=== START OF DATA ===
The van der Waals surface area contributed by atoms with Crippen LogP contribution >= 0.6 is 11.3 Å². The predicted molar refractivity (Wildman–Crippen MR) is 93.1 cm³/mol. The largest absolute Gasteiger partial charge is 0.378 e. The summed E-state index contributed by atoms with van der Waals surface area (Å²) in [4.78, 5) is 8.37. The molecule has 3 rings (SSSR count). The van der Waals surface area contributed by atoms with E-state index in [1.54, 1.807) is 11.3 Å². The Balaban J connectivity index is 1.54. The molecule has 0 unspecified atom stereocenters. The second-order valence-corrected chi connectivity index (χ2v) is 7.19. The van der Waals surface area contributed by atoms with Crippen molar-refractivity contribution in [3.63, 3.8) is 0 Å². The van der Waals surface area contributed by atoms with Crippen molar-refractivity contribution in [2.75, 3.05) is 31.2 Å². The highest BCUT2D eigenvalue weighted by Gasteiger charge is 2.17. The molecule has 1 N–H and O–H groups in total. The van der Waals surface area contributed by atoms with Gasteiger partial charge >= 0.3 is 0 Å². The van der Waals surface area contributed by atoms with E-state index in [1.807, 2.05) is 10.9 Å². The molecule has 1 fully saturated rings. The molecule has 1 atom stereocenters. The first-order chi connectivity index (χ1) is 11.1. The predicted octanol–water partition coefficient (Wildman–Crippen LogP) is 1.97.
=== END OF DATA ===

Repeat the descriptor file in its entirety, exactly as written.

The van der Waals surface area contributed by atoms with Crippen LogP contribution >= 0.6 is 11.3 Å². The predicted molar refractivity (Wildman–Crippen MR) is 93.1 cm³/mol. The largest absolute Gasteiger partial charge is 0.378 e. The summed E-state index contributed by atoms with van der Waals surface area (Å²) in [4.78, 5) is 8.37. The molecule has 3 rings (SSSR count). The van der Waals surface area contributed by atoms with E-state index in [1.54, 1.807) is 11.3 Å². The Balaban J connectivity index is 1.54. The molecule has 0 unspecified atom stereocenters. The second-order valence-corrected chi connectivity index (χ2v) is 7.19. The van der Waals surface area contributed by atoms with Crippen molar-refractivity contribution in [3.63, 3.8) is 0 Å². The van der Waals surface area contributed by atoms with Crippen molar-refractivity contribution in [2.75, 3.05) is 31.2 Å². The highest BCUT2D eigenvalue weighted by Gasteiger charge is 2.17. The molecule has 1 N–H and O–H groups in total. The van der Waals surface area contributed by atoms with Gasteiger partial charge >= 0.3 is 0 Å². The van der Waals surface area contributed by atoms with E-state index in [1.807, 2.05) is 10.9 Å². The molecule has 1 fully saturated rings. The molecule has 1 atom stereocenters. The first-order chi connectivity index (χ1) is 11.1. The predicted octanol–water partition coefficient (Wildman–Crippen LogP) is 1.97.